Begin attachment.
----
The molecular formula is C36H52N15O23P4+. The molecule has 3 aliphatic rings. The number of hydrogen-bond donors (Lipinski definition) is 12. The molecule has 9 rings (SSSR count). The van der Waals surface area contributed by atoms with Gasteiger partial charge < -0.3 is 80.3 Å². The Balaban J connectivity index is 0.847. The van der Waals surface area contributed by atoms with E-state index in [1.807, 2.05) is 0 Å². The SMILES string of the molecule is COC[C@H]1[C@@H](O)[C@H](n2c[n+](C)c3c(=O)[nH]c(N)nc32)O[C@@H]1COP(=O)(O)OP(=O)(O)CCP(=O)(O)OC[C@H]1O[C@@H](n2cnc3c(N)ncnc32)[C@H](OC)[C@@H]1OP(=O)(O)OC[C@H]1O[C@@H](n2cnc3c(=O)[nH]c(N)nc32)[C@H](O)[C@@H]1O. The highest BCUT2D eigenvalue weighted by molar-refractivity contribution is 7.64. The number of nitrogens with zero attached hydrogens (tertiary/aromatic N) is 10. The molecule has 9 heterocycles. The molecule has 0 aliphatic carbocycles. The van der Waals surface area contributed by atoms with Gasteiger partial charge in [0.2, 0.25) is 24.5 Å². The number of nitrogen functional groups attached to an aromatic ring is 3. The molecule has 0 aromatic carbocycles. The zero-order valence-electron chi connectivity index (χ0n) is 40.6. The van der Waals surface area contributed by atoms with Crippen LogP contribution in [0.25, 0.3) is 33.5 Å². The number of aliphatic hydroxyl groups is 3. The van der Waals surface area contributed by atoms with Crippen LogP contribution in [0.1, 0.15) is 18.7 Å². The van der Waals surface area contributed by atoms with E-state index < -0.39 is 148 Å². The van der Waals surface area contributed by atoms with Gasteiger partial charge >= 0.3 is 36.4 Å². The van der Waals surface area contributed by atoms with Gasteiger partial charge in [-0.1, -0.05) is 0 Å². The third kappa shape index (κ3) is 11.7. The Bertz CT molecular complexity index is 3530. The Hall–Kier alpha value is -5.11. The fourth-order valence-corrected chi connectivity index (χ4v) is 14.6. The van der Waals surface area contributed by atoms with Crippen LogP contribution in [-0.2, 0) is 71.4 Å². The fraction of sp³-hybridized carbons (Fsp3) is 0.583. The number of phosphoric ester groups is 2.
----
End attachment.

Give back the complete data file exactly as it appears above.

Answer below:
The molecular formula is C36H52N15O23P4+. The molecule has 3 aliphatic rings. The number of hydrogen-bond donors (Lipinski definition) is 12. The molecule has 9 rings (SSSR count). The van der Waals surface area contributed by atoms with Gasteiger partial charge < -0.3 is 80.3 Å². The Balaban J connectivity index is 0.847. The van der Waals surface area contributed by atoms with E-state index in [1.807, 2.05) is 0 Å². The SMILES string of the molecule is COC[C@H]1[C@@H](O)[C@H](n2c[n+](C)c3c(=O)[nH]c(N)nc32)O[C@@H]1COP(=O)(O)OP(=O)(O)CCP(=O)(O)OC[C@H]1O[C@@H](n2cnc3c(N)ncnc32)[C@H](OC)[C@@H]1OP(=O)(O)OC[C@H]1O[C@@H](n2cnc3c(=O)[nH]c(N)nc32)[C@H](O)[C@@H]1O. The highest BCUT2D eigenvalue weighted by molar-refractivity contribution is 7.64. The number of nitrogens with zero attached hydrogens (tertiary/aromatic N) is 10. The molecule has 9 heterocycles. The molecule has 0 aliphatic carbocycles. The van der Waals surface area contributed by atoms with Gasteiger partial charge in [0.2, 0.25) is 24.5 Å². The number of nitrogen functional groups attached to an aromatic ring is 3. The molecule has 0 aromatic carbocycles. The zero-order valence-electron chi connectivity index (χ0n) is 40.6. The van der Waals surface area contributed by atoms with Crippen LogP contribution in [0.25, 0.3) is 33.5 Å². The number of aliphatic hydroxyl groups is 3. The van der Waals surface area contributed by atoms with Crippen LogP contribution in [0.1, 0.15) is 18.7 Å². The van der Waals surface area contributed by atoms with E-state index < -0.39 is 148 Å². The van der Waals surface area contributed by atoms with Gasteiger partial charge >= 0.3 is 36.4 Å². The van der Waals surface area contributed by atoms with Gasteiger partial charge in [-0.1, -0.05) is 0 Å². The third kappa shape index (κ3) is 11.7. The Bertz CT molecular complexity index is 3530. The Hall–Kier alpha value is -5.11. The fourth-order valence-corrected chi connectivity index (χ4v) is 14.6. The van der Waals surface area contributed by atoms with Crippen LogP contribution in [-0.2, 0) is 71.4 Å². The fraction of sp³-hybridized carbons (Fsp3) is 0.583. The number of phosphoric ester groups is 2.